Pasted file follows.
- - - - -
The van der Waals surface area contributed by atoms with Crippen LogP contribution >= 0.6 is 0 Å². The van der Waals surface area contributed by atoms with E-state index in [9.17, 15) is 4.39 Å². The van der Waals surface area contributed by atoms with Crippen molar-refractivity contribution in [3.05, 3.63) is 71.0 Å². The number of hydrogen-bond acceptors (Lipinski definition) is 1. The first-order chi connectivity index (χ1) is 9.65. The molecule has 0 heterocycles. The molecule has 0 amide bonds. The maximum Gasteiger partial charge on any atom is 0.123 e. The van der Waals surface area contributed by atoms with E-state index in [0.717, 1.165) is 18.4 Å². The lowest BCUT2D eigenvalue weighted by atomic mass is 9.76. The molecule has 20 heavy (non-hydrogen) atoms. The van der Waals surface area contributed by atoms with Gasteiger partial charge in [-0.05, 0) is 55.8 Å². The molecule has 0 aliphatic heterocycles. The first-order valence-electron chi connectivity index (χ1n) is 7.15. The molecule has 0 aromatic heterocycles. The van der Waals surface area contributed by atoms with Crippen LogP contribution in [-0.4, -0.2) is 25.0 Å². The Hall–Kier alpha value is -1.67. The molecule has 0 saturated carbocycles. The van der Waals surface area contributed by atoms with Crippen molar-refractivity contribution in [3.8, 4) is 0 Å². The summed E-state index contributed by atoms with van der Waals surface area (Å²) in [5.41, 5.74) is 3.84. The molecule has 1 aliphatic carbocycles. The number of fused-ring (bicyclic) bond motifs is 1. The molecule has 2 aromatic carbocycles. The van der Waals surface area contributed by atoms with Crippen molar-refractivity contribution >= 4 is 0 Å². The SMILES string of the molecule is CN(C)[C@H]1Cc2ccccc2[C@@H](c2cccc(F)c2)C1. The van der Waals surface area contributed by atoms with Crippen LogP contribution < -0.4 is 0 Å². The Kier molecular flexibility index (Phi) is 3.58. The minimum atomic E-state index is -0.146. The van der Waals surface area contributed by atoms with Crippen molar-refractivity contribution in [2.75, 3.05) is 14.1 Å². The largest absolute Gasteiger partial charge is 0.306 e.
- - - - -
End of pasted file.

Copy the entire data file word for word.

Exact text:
The van der Waals surface area contributed by atoms with Crippen LogP contribution >= 0.6 is 0 Å². The van der Waals surface area contributed by atoms with E-state index in [9.17, 15) is 4.39 Å². The van der Waals surface area contributed by atoms with Crippen molar-refractivity contribution in [3.05, 3.63) is 71.0 Å². The number of hydrogen-bond acceptors (Lipinski definition) is 1. The first-order chi connectivity index (χ1) is 9.65. The molecule has 0 heterocycles. The molecule has 0 amide bonds. The maximum Gasteiger partial charge on any atom is 0.123 e. The van der Waals surface area contributed by atoms with E-state index in [0.717, 1.165) is 18.4 Å². The lowest BCUT2D eigenvalue weighted by atomic mass is 9.76. The molecule has 20 heavy (non-hydrogen) atoms. The van der Waals surface area contributed by atoms with Gasteiger partial charge in [-0.05, 0) is 55.8 Å². The molecule has 0 aliphatic heterocycles. The first-order valence-electron chi connectivity index (χ1n) is 7.15. The molecule has 0 aromatic heterocycles. The van der Waals surface area contributed by atoms with Crippen LogP contribution in [-0.4, -0.2) is 25.0 Å². The Hall–Kier alpha value is -1.67. The molecule has 0 saturated carbocycles. The van der Waals surface area contributed by atoms with Crippen molar-refractivity contribution in [3.8, 4) is 0 Å². The summed E-state index contributed by atoms with van der Waals surface area (Å²) in [5.41, 5.74) is 3.84. The molecule has 1 aliphatic carbocycles. The number of fused-ring (bicyclic) bond motifs is 1. The molecule has 2 aromatic carbocycles. The van der Waals surface area contributed by atoms with Crippen molar-refractivity contribution >= 4 is 0 Å². The SMILES string of the molecule is CN(C)[C@H]1Cc2ccccc2[C@@H](c2cccc(F)c2)C1. The van der Waals surface area contributed by atoms with Crippen LogP contribution < -0.4 is 0 Å². The Kier molecular flexibility index (Phi) is 3.58. The minimum atomic E-state index is -0.146. The van der Waals surface area contributed by atoms with Crippen molar-refractivity contribution in [2.75, 3.05) is 14.1 Å². The largest absolute Gasteiger partial charge is 0.306 e.